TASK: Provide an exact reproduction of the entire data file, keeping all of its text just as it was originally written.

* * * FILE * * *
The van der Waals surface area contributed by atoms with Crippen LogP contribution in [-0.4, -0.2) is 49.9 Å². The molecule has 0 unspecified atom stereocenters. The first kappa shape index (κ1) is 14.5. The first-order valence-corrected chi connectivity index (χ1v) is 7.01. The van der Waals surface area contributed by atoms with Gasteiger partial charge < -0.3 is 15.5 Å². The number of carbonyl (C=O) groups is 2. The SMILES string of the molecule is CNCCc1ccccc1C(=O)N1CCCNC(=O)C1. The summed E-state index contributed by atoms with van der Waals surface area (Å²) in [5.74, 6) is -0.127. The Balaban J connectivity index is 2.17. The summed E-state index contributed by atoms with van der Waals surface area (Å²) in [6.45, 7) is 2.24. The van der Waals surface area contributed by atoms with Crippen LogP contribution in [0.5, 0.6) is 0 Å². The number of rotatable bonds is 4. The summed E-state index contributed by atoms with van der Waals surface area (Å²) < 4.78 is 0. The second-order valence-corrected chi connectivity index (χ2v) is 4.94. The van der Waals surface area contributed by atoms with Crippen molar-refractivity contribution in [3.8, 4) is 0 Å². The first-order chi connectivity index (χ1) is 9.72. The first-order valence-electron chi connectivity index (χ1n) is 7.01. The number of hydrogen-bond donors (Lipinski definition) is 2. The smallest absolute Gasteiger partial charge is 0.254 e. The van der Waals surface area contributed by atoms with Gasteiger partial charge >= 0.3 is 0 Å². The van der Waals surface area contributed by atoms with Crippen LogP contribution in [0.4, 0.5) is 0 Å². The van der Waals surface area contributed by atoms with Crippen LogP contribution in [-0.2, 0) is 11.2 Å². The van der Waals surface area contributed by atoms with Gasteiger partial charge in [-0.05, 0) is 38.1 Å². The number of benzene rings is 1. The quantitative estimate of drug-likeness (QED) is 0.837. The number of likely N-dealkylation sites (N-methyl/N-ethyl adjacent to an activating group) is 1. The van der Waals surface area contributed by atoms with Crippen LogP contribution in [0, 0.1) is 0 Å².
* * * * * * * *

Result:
The van der Waals surface area contributed by atoms with Crippen LogP contribution in [-0.4, -0.2) is 49.9 Å². The molecule has 0 unspecified atom stereocenters. The first kappa shape index (κ1) is 14.5. The first-order valence-corrected chi connectivity index (χ1v) is 7.01. The van der Waals surface area contributed by atoms with Gasteiger partial charge < -0.3 is 15.5 Å². The number of carbonyl (C=O) groups is 2. The SMILES string of the molecule is CNCCc1ccccc1C(=O)N1CCCNC(=O)C1. The summed E-state index contributed by atoms with van der Waals surface area (Å²) in [5.74, 6) is -0.127. The Balaban J connectivity index is 2.17. The summed E-state index contributed by atoms with van der Waals surface area (Å²) in [6.45, 7) is 2.24. The van der Waals surface area contributed by atoms with Crippen LogP contribution in [0.5, 0.6) is 0 Å². The number of rotatable bonds is 4. The summed E-state index contributed by atoms with van der Waals surface area (Å²) < 4.78 is 0. The second-order valence-corrected chi connectivity index (χ2v) is 4.94. The van der Waals surface area contributed by atoms with Crippen molar-refractivity contribution in [3.8, 4) is 0 Å². The first-order chi connectivity index (χ1) is 9.72. The first-order valence-electron chi connectivity index (χ1n) is 7.01. The number of hydrogen-bond donors (Lipinski definition) is 2. The smallest absolute Gasteiger partial charge is 0.254 e. The van der Waals surface area contributed by atoms with Gasteiger partial charge >= 0.3 is 0 Å². The van der Waals surface area contributed by atoms with Crippen LogP contribution in [0.4, 0.5) is 0 Å². The van der Waals surface area contributed by atoms with Crippen LogP contribution in [-0.2, 0) is 11.2 Å². The van der Waals surface area contributed by atoms with Gasteiger partial charge in [-0.05, 0) is 38.1 Å². The number of benzene rings is 1. The quantitative estimate of drug-likeness (QED) is 0.837. The number of likely N-dealkylation sites (N-methyl/N-ethyl adjacent to an activating group) is 1. The van der Waals surface area contributed by atoms with Crippen LogP contribution in [0, 0.1) is 0 Å².